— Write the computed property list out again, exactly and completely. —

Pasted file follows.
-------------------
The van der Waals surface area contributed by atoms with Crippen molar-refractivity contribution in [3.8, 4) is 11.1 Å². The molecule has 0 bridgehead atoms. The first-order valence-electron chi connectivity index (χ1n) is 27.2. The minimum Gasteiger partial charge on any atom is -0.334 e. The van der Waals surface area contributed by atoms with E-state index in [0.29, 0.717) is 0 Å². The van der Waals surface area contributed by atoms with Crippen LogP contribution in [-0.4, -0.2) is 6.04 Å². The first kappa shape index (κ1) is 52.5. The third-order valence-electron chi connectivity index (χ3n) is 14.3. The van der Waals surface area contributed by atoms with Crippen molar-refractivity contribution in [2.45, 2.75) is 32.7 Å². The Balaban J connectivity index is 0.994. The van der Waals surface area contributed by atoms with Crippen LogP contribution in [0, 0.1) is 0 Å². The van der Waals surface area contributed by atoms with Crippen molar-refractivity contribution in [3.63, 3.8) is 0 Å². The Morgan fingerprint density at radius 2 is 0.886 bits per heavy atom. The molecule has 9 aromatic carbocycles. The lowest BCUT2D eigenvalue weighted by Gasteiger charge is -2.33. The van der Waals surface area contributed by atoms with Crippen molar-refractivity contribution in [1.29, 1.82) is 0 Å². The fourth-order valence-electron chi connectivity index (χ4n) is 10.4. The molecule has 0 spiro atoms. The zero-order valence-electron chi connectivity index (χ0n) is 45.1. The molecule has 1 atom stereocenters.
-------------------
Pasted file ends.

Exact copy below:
The van der Waals surface area contributed by atoms with Crippen molar-refractivity contribution in [3.8, 4) is 11.1 Å². The molecule has 0 bridgehead atoms. The first-order valence-electron chi connectivity index (χ1n) is 27.2. The minimum Gasteiger partial charge on any atom is -0.334 e. The van der Waals surface area contributed by atoms with E-state index in [0.29, 0.717) is 0 Å². The van der Waals surface area contributed by atoms with Crippen LogP contribution in [-0.4, -0.2) is 6.04 Å². The first kappa shape index (κ1) is 52.5. The third-order valence-electron chi connectivity index (χ3n) is 14.3. The van der Waals surface area contributed by atoms with Crippen molar-refractivity contribution in [2.45, 2.75) is 32.7 Å². The Balaban J connectivity index is 0.994. The van der Waals surface area contributed by atoms with Crippen LogP contribution in [0, 0.1) is 0 Å². The van der Waals surface area contributed by atoms with Crippen molar-refractivity contribution in [3.63, 3.8) is 0 Å². The Morgan fingerprint density at radius 2 is 0.886 bits per heavy atom. The molecule has 9 aromatic carbocycles. The lowest BCUT2D eigenvalue weighted by Gasteiger charge is -2.33. The van der Waals surface area contributed by atoms with Crippen molar-refractivity contribution in [1.29, 1.82) is 0 Å². The fourth-order valence-electron chi connectivity index (χ4n) is 10.4. The molecule has 0 spiro atoms. The zero-order valence-electron chi connectivity index (χ0n) is 45.1. The molecule has 1 atom stereocenters.